Breast cancer detection less among African-Americans

Breast cancer detection less among African-Americans

TOLEDO, OH (WTOL) - Data shows there's a gap between the number of white women and minority women facing breast cancer in the Toledo-area.

In Lucas County, there are fewer African-American women who are diagnosed in the early stages.

WTOL has been looking into the data to find out why.

Sometimes it's fear, sometimes insurance.

But according to local experts, neither of those things should get in the way of checking yourself out.

A local breast cancer survivor, Prescilla Brown-Hutchens, says you need to put yourself first when it counts.

Twenty years ago, she was diagnosed with breast cancer after she found a lump in her chest during a breast self- exam.

Prescilla says she's one of the lucky ones because she caught it in the beginning stages.

"So that's the importance of getting the mammogram," Brown-Hutchens said. "As well as getting the mammogram."

According to a recent report, from 2010 to 2014, white patients were diagnosed in the early stages 86 percent of the time, compared with 78 percent of black patients.

But when it comes to breast cancer treatment, early detection can sometimes mean the difference between life and death.

Brown-Hutches says some women are juggling too many things and put off getting screenings.

"Sometimes you'll say 'Oh I'll do it later,' and you don't do it later," Brown-Hutchens said. "Then when you do go back and have that time for you, you're in stage 2 or 4 or you know higher. "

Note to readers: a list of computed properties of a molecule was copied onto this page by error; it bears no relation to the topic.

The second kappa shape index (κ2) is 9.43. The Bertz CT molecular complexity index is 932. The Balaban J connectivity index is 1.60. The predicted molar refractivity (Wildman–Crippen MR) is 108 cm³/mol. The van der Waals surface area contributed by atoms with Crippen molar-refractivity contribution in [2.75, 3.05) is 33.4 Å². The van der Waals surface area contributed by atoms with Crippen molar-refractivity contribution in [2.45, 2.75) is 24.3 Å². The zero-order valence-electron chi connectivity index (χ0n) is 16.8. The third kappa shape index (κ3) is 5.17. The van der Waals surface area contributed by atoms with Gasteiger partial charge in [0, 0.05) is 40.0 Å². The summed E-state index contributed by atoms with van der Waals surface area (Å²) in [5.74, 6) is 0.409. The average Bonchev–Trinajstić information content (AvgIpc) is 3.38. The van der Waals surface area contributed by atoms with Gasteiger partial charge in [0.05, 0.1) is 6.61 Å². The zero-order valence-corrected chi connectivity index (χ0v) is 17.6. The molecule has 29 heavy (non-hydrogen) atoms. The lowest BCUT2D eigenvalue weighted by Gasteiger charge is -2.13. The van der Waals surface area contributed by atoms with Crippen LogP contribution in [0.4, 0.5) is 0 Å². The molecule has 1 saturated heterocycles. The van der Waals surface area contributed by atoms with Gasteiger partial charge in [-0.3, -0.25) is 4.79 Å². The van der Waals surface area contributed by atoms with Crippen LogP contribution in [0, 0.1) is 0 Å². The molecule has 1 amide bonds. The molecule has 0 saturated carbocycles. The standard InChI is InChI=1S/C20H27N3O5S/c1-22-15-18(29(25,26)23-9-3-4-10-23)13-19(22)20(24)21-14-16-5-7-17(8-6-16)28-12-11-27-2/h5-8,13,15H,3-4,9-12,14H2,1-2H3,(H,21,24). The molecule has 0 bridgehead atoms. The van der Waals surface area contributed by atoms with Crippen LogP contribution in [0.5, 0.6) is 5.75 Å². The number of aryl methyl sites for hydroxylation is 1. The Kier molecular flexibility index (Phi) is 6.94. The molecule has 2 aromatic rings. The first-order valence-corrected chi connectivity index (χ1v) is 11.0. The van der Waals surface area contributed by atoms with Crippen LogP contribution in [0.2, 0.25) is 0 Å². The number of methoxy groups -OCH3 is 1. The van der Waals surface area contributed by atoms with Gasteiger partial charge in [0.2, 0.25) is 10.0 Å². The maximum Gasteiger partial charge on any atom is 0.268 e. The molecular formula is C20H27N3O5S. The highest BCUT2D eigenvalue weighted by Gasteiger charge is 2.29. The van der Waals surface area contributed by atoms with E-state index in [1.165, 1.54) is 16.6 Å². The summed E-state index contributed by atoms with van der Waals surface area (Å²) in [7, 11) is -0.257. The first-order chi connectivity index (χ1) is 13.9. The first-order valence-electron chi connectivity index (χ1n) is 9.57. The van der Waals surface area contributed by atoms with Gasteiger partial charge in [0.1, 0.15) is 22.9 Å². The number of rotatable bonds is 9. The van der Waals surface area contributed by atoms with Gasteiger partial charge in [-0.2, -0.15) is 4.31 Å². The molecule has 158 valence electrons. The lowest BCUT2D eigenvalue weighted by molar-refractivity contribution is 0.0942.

That's why Susan G Komen of Northwest Ohio is taking a proactive approach to close the gap between white women and African-Americans,  especially because they are also at higher risk.

"It's shocking when you think that African-American women are 40 percent more likely to die from breast cancer than white women," Komen Executiv  Director, Mary Westphal said. "So our job is to really make sure that we figure out how we change that up. How are they getting their needed screenings and getting access to the care they need to survive?"

That's why they're getting the message out.

Amber Currie, Komen's minority breast health coordinator, is one of the people working to do just that.

"I'm going to community centers and also churches to talk about breast self-awareness," Currie said. "I'm talking about Komen's 4 breast self-awareness messages. Know your risk, get screened, know what's normal for you and make healthy lifestyle choices."

But they say it's up to us too, to remind family and friends, and go with them to get checked. Prescilla says her support group and others at Komen are there to help.

"We even go with you to your doctor's appointment," Brown-Hutchens said. "If you're afraid to go by yourself, we'll go with you."

Follow WTOL:  

Copyright 2017 WTOL. All rights reserved.